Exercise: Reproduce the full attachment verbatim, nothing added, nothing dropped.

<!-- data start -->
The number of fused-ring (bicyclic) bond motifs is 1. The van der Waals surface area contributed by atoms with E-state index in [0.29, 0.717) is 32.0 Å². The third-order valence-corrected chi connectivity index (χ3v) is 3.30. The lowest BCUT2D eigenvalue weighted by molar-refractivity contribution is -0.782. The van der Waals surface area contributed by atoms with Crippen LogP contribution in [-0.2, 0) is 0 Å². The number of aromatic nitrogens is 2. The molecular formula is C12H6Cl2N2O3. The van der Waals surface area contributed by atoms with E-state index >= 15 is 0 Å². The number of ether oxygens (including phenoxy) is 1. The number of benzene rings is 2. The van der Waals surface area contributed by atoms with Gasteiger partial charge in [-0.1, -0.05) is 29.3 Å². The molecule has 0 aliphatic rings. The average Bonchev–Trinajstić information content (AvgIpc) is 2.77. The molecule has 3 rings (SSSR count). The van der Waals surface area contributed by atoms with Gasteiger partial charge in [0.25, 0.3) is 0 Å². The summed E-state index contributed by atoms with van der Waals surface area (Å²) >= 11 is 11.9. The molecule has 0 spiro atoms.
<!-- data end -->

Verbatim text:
The number of fused-ring (bicyclic) bond motifs is 1. The van der Waals surface area contributed by atoms with E-state index in [0.29, 0.717) is 32.0 Å². The third-order valence-corrected chi connectivity index (χ3v) is 3.30. The lowest BCUT2D eigenvalue weighted by molar-refractivity contribution is -0.782. The van der Waals surface area contributed by atoms with Crippen LogP contribution in [-0.2, 0) is 0 Å². The number of aromatic nitrogens is 2. The molecular formula is C12H6Cl2N2O3. The van der Waals surface area contributed by atoms with E-state index >= 15 is 0 Å². The number of ether oxygens (including phenoxy) is 1. The number of benzene rings is 2. The van der Waals surface area contributed by atoms with Gasteiger partial charge in [-0.1, -0.05) is 29.3 Å². The molecule has 0 aliphatic rings. The average Bonchev–Trinajstić information content (AvgIpc) is 2.77. The molecule has 3 rings (SSSR count). The van der Waals surface area contributed by atoms with Gasteiger partial charge in [0.25, 0.3) is 0 Å². The summed E-state index contributed by atoms with van der Waals surface area (Å²) >= 11 is 11.9. The molecule has 0 spiro atoms.